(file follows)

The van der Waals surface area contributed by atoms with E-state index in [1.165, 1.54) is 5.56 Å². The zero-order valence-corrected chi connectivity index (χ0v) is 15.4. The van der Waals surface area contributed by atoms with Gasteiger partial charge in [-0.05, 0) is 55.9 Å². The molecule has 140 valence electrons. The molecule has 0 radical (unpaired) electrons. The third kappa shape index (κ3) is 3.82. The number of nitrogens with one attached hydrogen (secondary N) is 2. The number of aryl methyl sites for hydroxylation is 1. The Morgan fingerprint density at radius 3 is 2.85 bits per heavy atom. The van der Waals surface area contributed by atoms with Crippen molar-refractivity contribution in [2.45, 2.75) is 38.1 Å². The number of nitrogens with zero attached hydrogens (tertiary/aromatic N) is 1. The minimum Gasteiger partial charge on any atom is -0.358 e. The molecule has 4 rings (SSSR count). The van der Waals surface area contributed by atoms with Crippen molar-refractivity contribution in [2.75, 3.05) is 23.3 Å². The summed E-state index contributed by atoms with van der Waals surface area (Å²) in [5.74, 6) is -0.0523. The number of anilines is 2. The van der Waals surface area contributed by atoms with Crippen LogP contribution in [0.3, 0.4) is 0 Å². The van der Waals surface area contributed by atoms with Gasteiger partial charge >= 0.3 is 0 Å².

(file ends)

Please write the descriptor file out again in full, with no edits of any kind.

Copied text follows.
The van der Waals surface area contributed by atoms with E-state index in [1.165, 1.54) is 5.56 Å². The zero-order valence-corrected chi connectivity index (χ0v) is 15.4. The van der Waals surface area contributed by atoms with Gasteiger partial charge in [-0.05, 0) is 55.9 Å². The molecule has 140 valence electrons. The molecule has 0 radical (unpaired) electrons. The third kappa shape index (κ3) is 3.82. The number of nitrogens with one attached hydrogen (secondary N) is 2. The number of aryl methyl sites for hydroxylation is 1. The Morgan fingerprint density at radius 3 is 2.85 bits per heavy atom. The van der Waals surface area contributed by atoms with Crippen molar-refractivity contribution in [2.45, 2.75) is 38.1 Å². The number of nitrogens with zero attached hydrogens (tertiary/aromatic N) is 1. The minimum Gasteiger partial charge on any atom is -0.358 e. The molecule has 4 rings (SSSR count). The van der Waals surface area contributed by atoms with Crippen molar-refractivity contribution in [2.75, 3.05) is 23.3 Å². The summed E-state index contributed by atoms with van der Waals surface area (Å²) in [5.74, 6) is -0.0523. The number of anilines is 2. The van der Waals surface area contributed by atoms with Crippen LogP contribution in [0.3, 0.4) is 0 Å². The van der Waals surface area contributed by atoms with Gasteiger partial charge >= 0.3 is 0 Å².